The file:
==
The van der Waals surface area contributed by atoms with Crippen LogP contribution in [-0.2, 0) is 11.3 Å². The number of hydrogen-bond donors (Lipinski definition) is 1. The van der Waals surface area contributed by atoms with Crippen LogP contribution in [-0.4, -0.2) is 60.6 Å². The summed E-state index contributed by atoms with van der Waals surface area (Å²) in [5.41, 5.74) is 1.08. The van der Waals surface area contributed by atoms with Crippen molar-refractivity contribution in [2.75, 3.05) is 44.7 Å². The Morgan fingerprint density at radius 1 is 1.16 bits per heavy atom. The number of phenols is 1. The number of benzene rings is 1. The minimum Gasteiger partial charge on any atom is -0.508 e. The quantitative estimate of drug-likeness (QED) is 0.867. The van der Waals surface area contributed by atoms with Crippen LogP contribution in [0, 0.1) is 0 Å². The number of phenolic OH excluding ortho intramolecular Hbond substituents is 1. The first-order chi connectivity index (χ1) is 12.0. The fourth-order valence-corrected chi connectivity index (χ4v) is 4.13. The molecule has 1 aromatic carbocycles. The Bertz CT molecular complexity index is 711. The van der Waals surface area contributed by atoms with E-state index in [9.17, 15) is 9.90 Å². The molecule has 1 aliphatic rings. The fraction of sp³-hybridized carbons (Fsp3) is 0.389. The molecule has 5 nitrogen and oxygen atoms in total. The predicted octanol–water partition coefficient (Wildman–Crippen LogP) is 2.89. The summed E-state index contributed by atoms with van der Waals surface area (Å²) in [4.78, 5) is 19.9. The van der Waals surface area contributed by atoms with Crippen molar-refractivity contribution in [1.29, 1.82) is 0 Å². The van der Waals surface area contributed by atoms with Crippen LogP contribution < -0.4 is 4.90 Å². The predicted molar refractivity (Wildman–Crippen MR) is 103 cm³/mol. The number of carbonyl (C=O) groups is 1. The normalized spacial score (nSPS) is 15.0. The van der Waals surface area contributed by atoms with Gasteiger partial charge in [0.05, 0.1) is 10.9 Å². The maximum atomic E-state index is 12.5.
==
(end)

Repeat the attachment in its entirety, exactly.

The van der Waals surface area contributed by atoms with Crippen LogP contribution in [-0.2, 0) is 11.3 Å². The number of hydrogen-bond donors (Lipinski definition) is 1. The van der Waals surface area contributed by atoms with Crippen LogP contribution in [-0.4, -0.2) is 60.6 Å². The summed E-state index contributed by atoms with van der Waals surface area (Å²) in [5.41, 5.74) is 1.08. The van der Waals surface area contributed by atoms with Crippen molar-refractivity contribution in [2.75, 3.05) is 44.7 Å². The Morgan fingerprint density at radius 1 is 1.16 bits per heavy atom. The number of phenols is 1. The number of benzene rings is 1. The minimum Gasteiger partial charge on any atom is -0.508 e. The quantitative estimate of drug-likeness (QED) is 0.867. The van der Waals surface area contributed by atoms with Crippen LogP contribution in [0, 0.1) is 0 Å². The number of phenolic OH excluding ortho intramolecular Hbond substituents is 1. The first-order chi connectivity index (χ1) is 12.0. The fourth-order valence-corrected chi connectivity index (χ4v) is 4.13. The molecule has 1 aromatic carbocycles. The Bertz CT molecular complexity index is 711. The van der Waals surface area contributed by atoms with E-state index in [9.17, 15) is 9.90 Å². The molecule has 1 aliphatic rings. The fraction of sp³-hybridized carbons (Fsp3) is 0.389. The molecule has 5 nitrogen and oxygen atoms in total. The predicted octanol–water partition coefficient (Wildman–Crippen LogP) is 2.89. The summed E-state index contributed by atoms with van der Waals surface area (Å²) in [4.78, 5) is 19.9. The van der Waals surface area contributed by atoms with Crippen molar-refractivity contribution in [1.29, 1.82) is 0 Å². The van der Waals surface area contributed by atoms with Crippen LogP contribution < -0.4 is 4.90 Å². The predicted molar refractivity (Wildman–Crippen MR) is 103 cm³/mol. The number of carbonyl (C=O) groups is 1. The normalized spacial score (nSPS) is 15.0. The van der Waals surface area contributed by atoms with Gasteiger partial charge in [0.05, 0.1) is 10.9 Å². The maximum atomic E-state index is 12.5.